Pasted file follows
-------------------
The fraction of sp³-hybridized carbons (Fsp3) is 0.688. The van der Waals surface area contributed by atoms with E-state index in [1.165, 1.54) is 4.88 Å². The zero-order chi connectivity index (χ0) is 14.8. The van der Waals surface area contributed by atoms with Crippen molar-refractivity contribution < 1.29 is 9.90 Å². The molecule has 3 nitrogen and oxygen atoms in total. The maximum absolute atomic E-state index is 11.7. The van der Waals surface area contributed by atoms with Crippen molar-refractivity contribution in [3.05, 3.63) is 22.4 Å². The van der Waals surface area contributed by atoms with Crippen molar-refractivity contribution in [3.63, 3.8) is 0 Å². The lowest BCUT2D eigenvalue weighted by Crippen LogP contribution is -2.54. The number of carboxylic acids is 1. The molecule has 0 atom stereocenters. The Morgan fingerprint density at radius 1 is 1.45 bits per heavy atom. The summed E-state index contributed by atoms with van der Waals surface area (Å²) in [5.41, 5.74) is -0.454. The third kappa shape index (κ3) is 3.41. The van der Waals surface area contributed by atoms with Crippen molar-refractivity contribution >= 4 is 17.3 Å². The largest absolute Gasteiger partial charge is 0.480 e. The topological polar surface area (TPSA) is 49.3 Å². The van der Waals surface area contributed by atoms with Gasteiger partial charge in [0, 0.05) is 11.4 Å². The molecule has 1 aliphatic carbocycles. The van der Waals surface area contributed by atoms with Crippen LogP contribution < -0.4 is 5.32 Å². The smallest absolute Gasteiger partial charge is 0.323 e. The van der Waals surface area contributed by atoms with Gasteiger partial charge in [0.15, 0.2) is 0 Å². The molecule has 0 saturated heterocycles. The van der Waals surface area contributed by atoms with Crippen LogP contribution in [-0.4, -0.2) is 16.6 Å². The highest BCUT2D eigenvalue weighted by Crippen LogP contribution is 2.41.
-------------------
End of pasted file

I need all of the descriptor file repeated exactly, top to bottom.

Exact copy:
The fraction of sp³-hybridized carbons (Fsp3) is 0.688. The van der Waals surface area contributed by atoms with E-state index in [1.165, 1.54) is 4.88 Å². The zero-order chi connectivity index (χ0) is 14.8. The van der Waals surface area contributed by atoms with Crippen molar-refractivity contribution < 1.29 is 9.90 Å². The molecule has 3 nitrogen and oxygen atoms in total. The maximum absolute atomic E-state index is 11.7. The van der Waals surface area contributed by atoms with Crippen molar-refractivity contribution in [3.05, 3.63) is 22.4 Å². The van der Waals surface area contributed by atoms with Crippen molar-refractivity contribution in [3.63, 3.8) is 0 Å². The lowest BCUT2D eigenvalue weighted by Crippen LogP contribution is -2.54. The number of carboxylic acids is 1. The molecule has 0 atom stereocenters. The Morgan fingerprint density at radius 1 is 1.45 bits per heavy atom. The summed E-state index contributed by atoms with van der Waals surface area (Å²) in [5.41, 5.74) is -0.454. The third kappa shape index (κ3) is 3.41. The van der Waals surface area contributed by atoms with Crippen molar-refractivity contribution >= 4 is 17.3 Å². The largest absolute Gasteiger partial charge is 0.480 e. The topological polar surface area (TPSA) is 49.3 Å². The van der Waals surface area contributed by atoms with Gasteiger partial charge in [0, 0.05) is 11.4 Å². The molecule has 1 aliphatic carbocycles. The van der Waals surface area contributed by atoms with Crippen LogP contribution < -0.4 is 5.32 Å². The smallest absolute Gasteiger partial charge is 0.323 e. The van der Waals surface area contributed by atoms with Gasteiger partial charge in [0.15, 0.2) is 0 Å². The molecule has 0 saturated heterocycles. The van der Waals surface area contributed by atoms with Crippen LogP contribution in [-0.4, -0.2) is 16.6 Å². The highest BCUT2D eigenvalue weighted by Crippen LogP contribution is 2.41.